Kernels of Safety

You want to eat a bag of popcorn, watch a movie and enjoy all the little moments that make your life special. In order to do so, you also will want to embrace road safety. Now, let’s make the connection.

In a talk at your workplace, use data from the Texas Department of Transportation to demonstrate how road safety is vital to all that your employees hold dear. I think you will find that making this connection is both useful and eye-opening. Driving is one of the riskiest things all of us do every day. Why does this matter to you? In Texas:

  • One reportable crash occurs every minute
  • One person is injured in a crash every 2 minutes
  • One person is killed every 2½ hours

Each of these crashes will affect someone’s family and possibly your workplace. The people involved could be co-workers, family members, neighbors or friends.

Next, share my newest video message: Be at Your Best Behind the Wheel. The message speaks to risks involving impairment and is one I’m sure all of your employees can identify with on some level. Make time at your location to review the 4 Ds of impairment – drunk, drugged, distracted and drowsy driving.

  1. Alcohol-impaired driving: Impairment begins with the first drink. Most adults reach 0.05 BAC after two to three drinks. At that level, crash risk is 40% greater than at zero alcohol concentration. Why take risks? Plan ahead for a safe ride home.
  2. Drug-impaired driving: Marijuana and other drugs can impact coordination, judgment and reaction time, all skills necessary for safe driving. In a national roadside survey, 20% of nighttime weekend drivers tested positive for drugs, and there was a 48% increase in nighttime weekend drivers testing positive for THC, the chemical responsible for marijuana’s psychological effects. When taking prescription or over-the-counter drugs, consult with a doctor or pharmacist before driving.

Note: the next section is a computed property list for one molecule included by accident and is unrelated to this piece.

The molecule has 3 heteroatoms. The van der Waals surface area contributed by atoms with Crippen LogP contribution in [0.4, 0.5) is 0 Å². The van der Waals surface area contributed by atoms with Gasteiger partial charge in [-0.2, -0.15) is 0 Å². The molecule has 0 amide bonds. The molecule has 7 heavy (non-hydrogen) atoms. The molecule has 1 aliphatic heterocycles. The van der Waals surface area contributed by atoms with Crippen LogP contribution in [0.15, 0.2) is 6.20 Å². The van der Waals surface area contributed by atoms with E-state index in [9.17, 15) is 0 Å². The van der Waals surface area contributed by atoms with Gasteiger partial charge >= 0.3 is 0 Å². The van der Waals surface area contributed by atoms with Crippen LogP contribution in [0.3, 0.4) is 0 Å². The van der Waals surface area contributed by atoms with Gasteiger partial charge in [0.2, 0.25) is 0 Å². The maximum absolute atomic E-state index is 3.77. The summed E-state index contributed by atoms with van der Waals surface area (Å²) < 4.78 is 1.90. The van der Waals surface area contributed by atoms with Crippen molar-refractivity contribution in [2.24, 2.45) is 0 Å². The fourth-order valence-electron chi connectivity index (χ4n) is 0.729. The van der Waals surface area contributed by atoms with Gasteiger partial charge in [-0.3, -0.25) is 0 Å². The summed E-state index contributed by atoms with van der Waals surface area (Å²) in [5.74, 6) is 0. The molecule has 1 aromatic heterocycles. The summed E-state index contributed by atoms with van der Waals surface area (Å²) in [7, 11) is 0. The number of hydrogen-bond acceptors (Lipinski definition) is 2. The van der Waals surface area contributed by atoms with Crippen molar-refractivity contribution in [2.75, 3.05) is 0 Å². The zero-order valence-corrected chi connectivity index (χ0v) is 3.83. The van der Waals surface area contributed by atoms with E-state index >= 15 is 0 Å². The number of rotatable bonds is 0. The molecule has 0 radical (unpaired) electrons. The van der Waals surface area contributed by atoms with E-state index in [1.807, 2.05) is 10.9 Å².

3. Distracted driving: More than 50% of drivers believe if manufacturers put infotainment dashboards and hands-free technologies in vehicles, they must be safe. Research indicates these technologies distract our brains long after we’ve finished using them. Hands-free is not risk-free. We must be more engaged and attentive while driving. There are no do-overs.
  4. Drowsy driving: 4% of drivers responding to a survey conducted by the Centers for Disease Control and Prevention said they fell asleep while driving at least once in the last 30 days. Adults need seven to nine hours of sleep to reach peak performance levels, yet 50% of Americans sleep less than is recommended, according to research from Harvard University. You are three times more likely to be in a car crash if you are fatigued. Plan for a good night’s sleep.

Investing in a consistent and on-going safety approach can positively affect culture change. Instead of falling back on your old teaching methods, why not have a little more fun? Share my collection of short video clips to promote traffic safety, both on and off the job. Go Live with Lisa! You can contact me to talk over a safety strategy.

– Lisa Robinson, senior program manager, National Safety Council